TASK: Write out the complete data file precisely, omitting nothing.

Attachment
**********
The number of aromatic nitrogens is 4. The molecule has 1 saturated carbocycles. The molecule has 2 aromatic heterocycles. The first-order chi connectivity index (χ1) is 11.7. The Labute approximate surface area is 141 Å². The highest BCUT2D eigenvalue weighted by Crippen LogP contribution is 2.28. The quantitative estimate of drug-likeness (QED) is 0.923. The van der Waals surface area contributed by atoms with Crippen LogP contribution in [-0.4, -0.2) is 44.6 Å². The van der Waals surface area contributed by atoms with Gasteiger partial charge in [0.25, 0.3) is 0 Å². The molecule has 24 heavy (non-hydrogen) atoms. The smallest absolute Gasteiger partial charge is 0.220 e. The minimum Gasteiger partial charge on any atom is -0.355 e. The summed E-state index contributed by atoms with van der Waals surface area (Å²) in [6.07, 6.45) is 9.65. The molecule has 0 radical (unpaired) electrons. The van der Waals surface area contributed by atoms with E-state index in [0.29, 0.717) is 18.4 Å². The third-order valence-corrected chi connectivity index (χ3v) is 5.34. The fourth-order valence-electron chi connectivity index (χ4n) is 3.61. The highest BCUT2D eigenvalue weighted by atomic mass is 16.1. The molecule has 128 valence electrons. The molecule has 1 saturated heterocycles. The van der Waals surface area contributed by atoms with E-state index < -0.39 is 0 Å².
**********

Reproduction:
The number of aromatic nitrogens is 4. The molecule has 1 saturated carbocycles. The molecule has 2 aromatic heterocycles. The first-order chi connectivity index (χ1) is 11.7. The Labute approximate surface area is 141 Å². The highest BCUT2D eigenvalue weighted by Crippen LogP contribution is 2.28. The quantitative estimate of drug-likeness (QED) is 0.923. The van der Waals surface area contributed by atoms with Crippen LogP contribution in [-0.4, -0.2) is 44.6 Å². The van der Waals surface area contributed by atoms with Gasteiger partial charge in [0.25, 0.3) is 0 Å². The molecule has 24 heavy (non-hydrogen) atoms. The smallest absolute Gasteiger partial charge is 0.220 e. The minimum Gasteiger partial charge on any atom is -0.355 e. The summed E-state index contributed by atoms with van der Waals surface area (Å²) in [6.07, 6.45) is 9.65. The molecule has 0 radical (unpaired) electrons. The van der Waals surface area contributed by atoms with E-state index in [0.29, 0.717) is 18.4 Å². The third-order valence-corrected chi connectivity index (χ3v) is 5.34. The fourth-order valence-electron chi connectivity index (χ4n) is 3.61. The highest BCUT2D eigenvalue weighted by atomic mass is 16.1. The molecule has 128 valence electrons. The molecule has 1 saturated heterocycles. The van der Waals surface area contributed by atoms with E-state index < -0.39 is 0 Å².